Post Traumatic Stress Disorder

Post Traumatic Stress DisorderOriginally chronicled as a condition affecting Vietnam veterans, Post Traumatic Stress Disorder is a relative newcomer to the field of mental health. Nowadays, PTSD is commonly used to describe a set of symptoms for survivors of terrorist attacks, plane, rail, or car crashes, as well as victims of rape, sexual assault or other forms of trauma. It has also been applied to emergency service workers as well as present-day returning veterans of Middle East combat.

To be diagnosed with PTSD, a person must have witnessed a traumatic event where there was actual or threatened death and must persistently re-experience the event by distressing dreams, feelings or illusions as well as persistently avoid any stimuli associated with the original trauma.

Since PTSD can include symptoms such as nightmares, flashbacks, or dissociation (acting or thinking as if you are living the trauma all over again), you might be worried that you are going crazy. For this reason, it is so important to become educated about all of the feelings that are common to PTSD. The problem is not that you are crazy. Rather, the problem is that you have anxiety because of a traumatic event you have experienced.

Within the family unit, PTSD is rarely discussed. The sufferer may be described by the family as being moody, depressed, or may be an abuser of drugs or alcohol. The family usually focuses PTSD sufferer’s behavior rather than seeing the behavior in light of “the big picture.” Without treatment, PTSD sufferer’s moodiness can become into chronic mood instability, mood swings, verbal or physical abuse, along with exacerbation of any present addictions.

When partners of PTSD sufferers are asked what they felt about their partner’s problems, this is what they have said:

• Overwhelmed by pressures of having assumed total responsibility in the home situation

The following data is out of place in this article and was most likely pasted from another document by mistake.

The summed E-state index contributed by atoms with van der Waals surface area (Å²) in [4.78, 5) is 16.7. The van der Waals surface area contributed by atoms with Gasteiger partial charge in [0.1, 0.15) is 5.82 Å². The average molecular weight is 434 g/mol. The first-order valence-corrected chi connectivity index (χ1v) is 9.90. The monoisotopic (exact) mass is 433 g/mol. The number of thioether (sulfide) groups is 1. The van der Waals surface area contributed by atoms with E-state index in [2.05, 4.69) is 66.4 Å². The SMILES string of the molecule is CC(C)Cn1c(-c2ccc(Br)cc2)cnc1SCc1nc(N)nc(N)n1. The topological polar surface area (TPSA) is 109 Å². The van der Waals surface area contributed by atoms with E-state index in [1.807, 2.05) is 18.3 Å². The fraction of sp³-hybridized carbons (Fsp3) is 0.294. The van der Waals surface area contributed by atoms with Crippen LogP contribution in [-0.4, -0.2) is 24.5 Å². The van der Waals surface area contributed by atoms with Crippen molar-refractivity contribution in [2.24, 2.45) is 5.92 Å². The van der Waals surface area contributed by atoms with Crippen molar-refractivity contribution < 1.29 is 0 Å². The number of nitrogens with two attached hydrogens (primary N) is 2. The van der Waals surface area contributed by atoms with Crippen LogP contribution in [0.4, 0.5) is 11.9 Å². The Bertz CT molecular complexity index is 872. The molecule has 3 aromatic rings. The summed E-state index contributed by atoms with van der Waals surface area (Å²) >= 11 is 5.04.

• Afraid to say anything, fearful of yet another emotional blow-up
• Lose sight of their own needs, deferring to the emotional neediness of the partner
• Self-esteem becomes worn-down as a result of being de-valued by the partner
• They feel responsible for making everything better
• Depressed and caught in the middle between their partner and the children

PTSD is considered an invisible disability because sufferers of PTSD most often adopt a code of silence about their trauma, fearful of being judged or fearful of re-experiencing the traumatic event. This refusal to discuss what they are feeling extends unfortunately to concerned family members who would be in an excellent position to advocate for their loved one to get help.

Combat veterans who have PTSD are considered to be disabled, and PTSD is currently the number one mental health problem among veterans returning from the conflicts in Iraq and Afghanistan.
Some PTSD does resolve on its own, while other cases need therapeutic intervention with skilled mental health practitioners. Left untreated, PTSD can last a lifetime, and can contribute to alcoholism, drug addiction, divorce, and domestic violence.

 

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Comments

  1. Yeah, sadly veterans from the war return to their families physically and mentally disabled. Some have nightmares every night about the war. They struggle to sleep. The only thing we can do is show support for them! Tell them that the war was not their fault and they were only doing as told. No healthy minded individual should ever be able to ignore death. Especially causalities due to war.. War, what is it good for?

  2. You must keep in mind that the threat of death does not have to be verbal it can be something that you feel might happen. For instance, being in an abusive relationship where he never actual says he will kill you but he takes you close enough to feel that one day he will.

  3. tommy says:

    when you have threatened to death experience, mostly will affect your entire life. i hope there is no more war, very pointless
    .-= tommy´s last blog ..cold and flu treatment =-.

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    To be diagnosed with PTSD, a person must have witnessed a traumatic event where there was actual or threatened death and must persistently re-experience the event by distressing dreams, feelings or illusions as well as persistently avoid any stimuli as…

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